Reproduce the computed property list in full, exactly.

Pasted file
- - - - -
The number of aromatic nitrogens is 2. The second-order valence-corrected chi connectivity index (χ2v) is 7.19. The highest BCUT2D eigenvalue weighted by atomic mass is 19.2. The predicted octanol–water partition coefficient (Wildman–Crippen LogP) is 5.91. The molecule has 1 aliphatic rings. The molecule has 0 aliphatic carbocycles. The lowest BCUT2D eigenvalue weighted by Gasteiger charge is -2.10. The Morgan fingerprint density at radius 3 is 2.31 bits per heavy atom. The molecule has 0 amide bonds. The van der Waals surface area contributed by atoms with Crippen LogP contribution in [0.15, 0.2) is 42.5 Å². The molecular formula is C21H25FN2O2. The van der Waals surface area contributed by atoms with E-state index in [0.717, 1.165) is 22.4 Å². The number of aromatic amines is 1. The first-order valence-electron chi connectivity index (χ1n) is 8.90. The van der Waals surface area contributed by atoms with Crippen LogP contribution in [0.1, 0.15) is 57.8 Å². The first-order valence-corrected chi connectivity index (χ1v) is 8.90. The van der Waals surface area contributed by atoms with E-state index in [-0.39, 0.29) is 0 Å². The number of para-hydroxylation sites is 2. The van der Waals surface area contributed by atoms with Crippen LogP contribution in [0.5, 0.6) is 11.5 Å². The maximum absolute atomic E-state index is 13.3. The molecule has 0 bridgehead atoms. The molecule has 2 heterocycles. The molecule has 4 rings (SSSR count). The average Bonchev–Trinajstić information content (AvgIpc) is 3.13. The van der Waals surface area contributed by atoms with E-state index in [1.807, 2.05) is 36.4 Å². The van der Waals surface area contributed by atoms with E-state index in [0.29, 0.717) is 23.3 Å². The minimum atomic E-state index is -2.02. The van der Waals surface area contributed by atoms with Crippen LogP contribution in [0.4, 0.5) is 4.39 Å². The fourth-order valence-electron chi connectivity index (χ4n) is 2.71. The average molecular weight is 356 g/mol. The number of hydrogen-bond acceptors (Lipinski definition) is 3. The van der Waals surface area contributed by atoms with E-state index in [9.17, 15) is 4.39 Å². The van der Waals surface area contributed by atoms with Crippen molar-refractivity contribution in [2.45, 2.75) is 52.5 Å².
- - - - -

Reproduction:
The number of aromatic nitrogens is 2. The second-order valence-corrected chi connectivity index (χ2v) is 7.19. The highest BCUT2D eigenvalue weighted by atomic mass is 19.2. The predicted octanol–water partition coefficient (Wildman–Crippen LogP) is 5.91. The molecule has 1 aliphatic rings. The molecule has 0 aliphatic carbocycles. The lowest BCUT2D eigenvalue weighted by Gasteiger charge is -2.10. The Morgan fingerprint density at radius 3 is 2.31 bits per heavy atom. The molecule has 0 amide bonds. The van der Waals surface area contributed by atoms with Crippen LogP contribution in [0.15, 0.2) is 42.5 Å². The molecular formula is C21H25FN2O2. The van der Waals surface area contributed by atoms with E-state index in [0.717, 1.165) is 22.4 Å². The number of aromatic amines is 1. The first-order valence-electron chi connectivity index (χ1n) is 8.90. The van der Waals surface area contributed by atoms with Crippen LogP contribution in [0.1, 0.15) is 57.8 Å². The first-order valence-corrected chi connectivity index (χ1v) is 8.90. The van der Waals surface area contributed by atoms with E-state index in [-0.39, 0.29) is 0 Å². The number of para-hydroxylation sites is 2. The van der Waals surface area contributed by atoms with Crippen LogP contribution in [0.5, 0.6) is 11.5 Å². The maximum absolute atomic E-state index is 13.3. The molecule has 0 bridgehead atoms. The molecule has 2 heterocycles. The molecule has 4 rings (SSSR count). The average Bonchev–Trinajstić information content (AvgIpc) is 3.13. The van der Waals surface area contributed by atoms with E-state index in [1.807, 2.05) is 36.4 Å². The van der Waals surface area contributed by atoms with E-state index in [0.29, 0.717) is 23.3 Å². The minimum atomic E-state index is -2.02. The van der Waals surface area contributed by atoms with Crippen LogP contribution in [0.4, 0.5) is 4.39 Å². The fourth-order valence-electron chi connectivity index (χ4n) is 2.71. The average molecular weight is 356 g/mol. The number of hydrogen-bond acceptors (Lipinski definition) is 3. The van der Waals surface area contributed by atoms with E-state index in [9.17, 15) is 4.39 Å². The van der Waals surface area contributed by atoms with Crippen molar-refractivity contribution in [2.45, 2.75) is 52.5 Å².